Quality time is the essence of Hygge

Quality time is the essence of Hygge

Spending time with friends and family is a great way to relax and rejuvenate after the stresses of everyday life. That’s why quality time plays such an important role in hygge.
01 December 2017
While you can hygge by yourself, hygge mostly happens in small groups of close friends or family.

Time spent with others creates an atmosphere that is warm, relaxed, friendly, down-to-earth, close, comfortable, snug and welcoming. In many ways, it is like a good hug – but without the physical contact. It is in this situation that you can be completely relaxed and yourself. The art of hygge is therefore also the art of expanding your comfort zone to include other people.

At some point over the Christmas season the chances are that you will meet up with your extended family. Whether that’s a one-day thing, or a few days staying over in one home or another, the pressures of Christmas, over-expectation, having more people in one house than it can reasonably hold, over-eating, alcohol and tiredness can all add up to a dangerous powder keg of emotion.

Entertaining the extended family and surviving it with grace and humour has to be about accepting them for what they are and releasing any expectations. If you get through the time without a major bust up or anybody storming off in a huff, then you’ve done well.

Top ten tips on quality time with your family in a hectic house:

1. Always have a meal together – preferably once a day, at a very minimum once a week. 

2. Spend one to one time with each child on a regular basis – while it is easy to let the children entertain each other (or fight, squabble and bicker), making the effort to spend some time with each child is a must. Even if it is just washing up with them or watching tv

3. Hold weekly family meetings – this is a time when everyone gets an opportunity to share their plans for the week and to co-ordinate diaries. 

4. Mummy/daddy time – even if it’s just in the bath. Some time where it is just you and no one else. Also sitting down at the beginning of the week and diarizing what needs to be done and accomplished.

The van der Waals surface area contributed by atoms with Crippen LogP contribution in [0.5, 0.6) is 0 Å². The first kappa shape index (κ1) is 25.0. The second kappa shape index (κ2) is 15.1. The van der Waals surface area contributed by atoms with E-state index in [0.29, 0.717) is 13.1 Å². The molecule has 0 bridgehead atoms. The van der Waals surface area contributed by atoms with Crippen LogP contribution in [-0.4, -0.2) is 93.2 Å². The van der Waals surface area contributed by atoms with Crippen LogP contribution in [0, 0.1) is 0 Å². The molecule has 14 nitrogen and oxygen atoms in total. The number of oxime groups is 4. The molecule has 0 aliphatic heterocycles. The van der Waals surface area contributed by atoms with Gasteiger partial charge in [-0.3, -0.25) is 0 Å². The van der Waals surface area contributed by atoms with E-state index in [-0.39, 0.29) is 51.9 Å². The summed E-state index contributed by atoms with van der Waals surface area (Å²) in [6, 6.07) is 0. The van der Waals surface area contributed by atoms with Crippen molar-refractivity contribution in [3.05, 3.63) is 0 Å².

5. Couple time – spend time with your partner as a couple just to refresh batteries.

6. Plan rewards and holidays together – ask the children to set jobs and what rewards they would like when they are completed.

7. Turn off all screens – have a self-imposed time when there are no screens. Get the board games out or cards and have a couple of hours, that is not just on Christmas Day, when you play the ‘old fashioned games’.

8. Communicate with the children at their level – use texting, facebooking, whatsapp, snapchat or whichever social media platform to good use. Often teenagers will say things to you via a messaging service that they wouldn’t face to face.

9. Cooking together – this can be a great way to teach children how to cook.

10. Have boundaries and stick to them – children will break boundaries but they also understand them. It makes them feel secure. This includes bedtimes.

Engage with friends in small groups rather than large parties

Forget having a large party, socialise in a smaller groupand have a better time. Asking just one family or group of friends around means you don’t have to worry about big catering or expense, but can just plan an ordinary meal, only larger. And there’s no need to go all Heston Blumenthal on the catering front, either. A large pot of chilli, a slow-roast piece of pork to make pulled pork baguettes or pizzas freshly delivered as the party starts work well. If you must cook to impress, concentrate on making a really gorgeous dessert and serving it with a good wine or beer.

Having a small group around leaves you time to concentrate on setting the atmosphere. I’m expecting your home is hyggely most of the time, with candles, throws and a comfortable, relaxed air. Christmas needs very little more, apart from a tree and some more candles and fairy lights.